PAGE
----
How much money do you need? Break even Analysis 101

How much money do you need?

As a new business owner, a big part of my ongoing experience and planning center around money.  Admittedly money isn’t the reason I got into this (I’ll save that for another topic…) but it’s always going to be a factor.

However, and I think this applies to everybody, money definitely plays a large part in determining the amount of success my business will have.  Which brings us back to the starting point:

How much money do you need?  How much money do you want?

Now there’s a philosophical aspect to this question that ties into living within your means and that kind of stuff,  but right now I’m thinking of the more tactical and practical viewpoint of how to use break even analysis to drive all sorts of strategic planning.

Note – this is an extremely basic set of calculations.  Those of you that have done some accounting will likely find this not very interesting, but I bet you do some variation of this in your head or on a napkin somewhere when you’re thinking about your business.

Simplistically, a break even analysis is a way of calculating how much of my product or service I need to sell to cover all of my fixed and variable costs.

Although there’s potentially a lot of details and difficulties in getting to this information, the break even calculation is simply your fixed costs divided by your Gross Profit margin (as a percentage).  *Note – Gross Profit margin is your gross income (Total sales – Variable Costs/cost of sales) over your total Sales.  Here’s a quick example.

Assume you sell $100 of widgets (it’s gotta be widgets…!) and it costs you $70 for every widget you make (variable cost).  That gives you a gross income of $30 which means you have a Gross Profit Margin of 30% or $0.30 on every dollar is profit (before you factor in fixed costs).

Total Sales    $100
Variable Costs    $  70
Gross Income    $  30
Gross Profit Margin    30%

So back to the break even analysis.

Fixed Costs                          _____________ (A)

Your Gross Profit Margin    _____________ (B)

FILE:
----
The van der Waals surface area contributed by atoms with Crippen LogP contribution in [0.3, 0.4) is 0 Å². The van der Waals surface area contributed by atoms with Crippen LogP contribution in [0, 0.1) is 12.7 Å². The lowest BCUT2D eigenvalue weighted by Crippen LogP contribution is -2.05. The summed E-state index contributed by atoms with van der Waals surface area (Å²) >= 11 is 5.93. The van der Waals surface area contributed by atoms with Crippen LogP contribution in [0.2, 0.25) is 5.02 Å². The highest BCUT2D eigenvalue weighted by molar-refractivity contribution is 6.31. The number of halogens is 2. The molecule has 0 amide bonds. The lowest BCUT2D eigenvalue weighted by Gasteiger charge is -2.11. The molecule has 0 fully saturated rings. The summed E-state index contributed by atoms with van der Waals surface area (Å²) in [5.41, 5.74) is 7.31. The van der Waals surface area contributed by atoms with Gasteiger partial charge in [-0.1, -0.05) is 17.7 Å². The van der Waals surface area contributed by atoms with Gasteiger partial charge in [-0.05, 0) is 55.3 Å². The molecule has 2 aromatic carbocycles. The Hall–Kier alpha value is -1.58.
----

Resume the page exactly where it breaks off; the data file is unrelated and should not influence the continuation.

Break even Sales (A/B)

If we use the example above and assume our fixed costs are $100, our break even sales would be $100/.30 = $333.33 meaning that we would need to sell $333.33 dollars worth of goods just to break even. 

Anything under that is a loss…!

Anything over that is profit…!

Now that’s an interesting piece of information to know – but what’s even more interesting is to use this process to figure out what you would need to sell in order to reach your desired income/profit.

So let’s say as a small business owner you would like to make $100,000 for the year (before taxes and assume that all net profits would flow to you as the owner).

Let’s also assume that your Gross Profit Margin on your widgets is 30% (same as the example above).  Finally, let’s assume that your fixed costs are $50,000 for office space, equipment costs, whatever it is that you are spending whether you make any widgets or not.

The sales you would need to meet your desired income goals is simply your Desired Income plus your Fixed costs / Gross Profit Margin.  Here it is with the numbers from our example:

($100,000 + $50,000)/.3 = $500,000

In other words, given this scenario, Sales of $500,000 would net you as the owner, $100,000 in profit.

Now that’s a pretty cool thing to know.  If you want to make $200,000…   ($200,000 + $50,000)/.3 = $833,333 in Sales.

More importantly this gives you an easy and simplistic (quick) model you can use to think about your business in different ways.

What do I mean?  Maybe you think $500,000 in sales is a bit optimistic this year – what else could you do to tweak your process and still hit your target of $100,000 in profit?

You could make changes to your Gross Margin (reduce your variable costs or increase your price).  Going back to the $100,000 in desired profit, a Gross Profit Margin of 40% instead of 30% means you would only need to sell $375,000 instead of $500,000 ($150,000/.4).  (Note – that would be the equivalent of a 16.7% price increase using the example at the top of the page.)

Alternatively you could reduce your fixed costs.  Fixed costs of $25,000 instead of $50,000 would lower your required sales to $416,667 instead of $500,000 ($125,000/.3).

Obviously this is too high level to use for accurate and precise planning, but it does give you a quick and easy way to visualize and brainstorm what you need to do to get the money you need.

In a future post, I’ll break down you can use this information as a basis for calculating the number of sales leads you need to be tracking down every week to hit your desired income.

If you’re interested, I can send you a simple spreadsheet that lets you play around with these numbers (note -very simple).  Just drop me an email via the Contact Page with a note about this topic.

As a business owner, do you know what your break even point is?

How often do you step back and think about what you’d like to make…and what it would take in real terms in order for that to happen?

I’d love to hear your thoughts on this.

Shawn Kinkade

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